The adventure began on a beautiful summer Monday. We ate lunch on the shore of Lake Superior in Grand Marais and then headed up the Gunflint Trail to Wilderness Canoe Base. I was excited. As a former guide at WCB, I knew the importance these outdoor experiences and I was eager to hear the stories and witness the transformations of these young people after their adventure in the BWCA. As the current youth mentor at St. Timothy Lutheran Church, I was excited for families from our congregation to arrive at this special place so they too could experience the beauty of God’s creation in this unique place.
Our church tried an experiment this year. We sent three groups (19 people) out on trail on Tuesday morning. Then, on Thursday afternoon, families (45 people) from St. Timothy arrived to spend the weekend at camp. When the three canoe trips arrived back to camp on Saturday morning, their St. Timothy family waited on Canoe Beach to welcome them home.
We had an amazing week. The youth and adults who went on the canoe trips shared reflections with the rest of St. Timothy in the open-air chapel at camp. It was fun for children and adults to ask questions of these youth when the experience was still fresh. Youth shared about moments when they experienced God—in a successful catch of a fish, in a beautiful sunset amidst blueberries aplenty, in a friend who helped portage a canoe, in a prayer from a loved one back home, and in a community that worked together to accomplish something big.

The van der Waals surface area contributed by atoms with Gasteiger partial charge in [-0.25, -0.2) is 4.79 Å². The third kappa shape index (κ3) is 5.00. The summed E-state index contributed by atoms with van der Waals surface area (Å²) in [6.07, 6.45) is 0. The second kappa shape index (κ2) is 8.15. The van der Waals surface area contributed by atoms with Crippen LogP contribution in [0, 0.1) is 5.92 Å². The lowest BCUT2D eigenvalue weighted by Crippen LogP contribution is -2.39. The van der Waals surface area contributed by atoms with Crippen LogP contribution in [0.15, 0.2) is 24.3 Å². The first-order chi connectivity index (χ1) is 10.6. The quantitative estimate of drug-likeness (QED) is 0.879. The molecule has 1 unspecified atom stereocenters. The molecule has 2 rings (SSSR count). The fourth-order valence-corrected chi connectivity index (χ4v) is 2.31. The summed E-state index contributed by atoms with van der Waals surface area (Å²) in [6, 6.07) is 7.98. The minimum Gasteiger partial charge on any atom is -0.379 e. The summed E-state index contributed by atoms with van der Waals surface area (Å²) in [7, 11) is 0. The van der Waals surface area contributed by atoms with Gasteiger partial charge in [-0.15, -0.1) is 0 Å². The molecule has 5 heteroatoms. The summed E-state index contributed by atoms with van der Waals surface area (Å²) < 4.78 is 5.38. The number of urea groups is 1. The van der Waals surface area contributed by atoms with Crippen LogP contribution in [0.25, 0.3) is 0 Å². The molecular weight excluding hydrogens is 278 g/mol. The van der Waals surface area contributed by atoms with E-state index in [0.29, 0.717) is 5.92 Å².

Intergenerational camp was a great opportunity for families and adults to relax away from home. With no distractions of television, smartphones, and schedules, we were able to immerse ourselves in creation and in relationship with one another. It was beautiful to see adults with children (not their own!) paddling in Voyageur canoes or walking the orienteering course together. Many adults shared that this week at camp brought back memories of spending time in beautiful places with their parents when they were kids.
This week reminded me of the importance of spending time with one another. We see each other week after week on Sunday mornings at worship and over coffee, but there is something powerful to be together away from this place. We see each other with fresh eyes. We remember that our church is more than a building. Our church is a people—a people of many generations. And we, as a people, are called into relationship—to love, support, and value one another as the people of God.
My heart overflows with joy for the people of St. Timothy, the staff at Wilderness Canoe Base, and the beautiful creation that we have been given to enjoy. God is present in these places and we are blessed to be a part of this community!
–Anna Helgen, former WCB Canoe Guide and Youth Mentor at St. Timothy Lutheran in St. Paul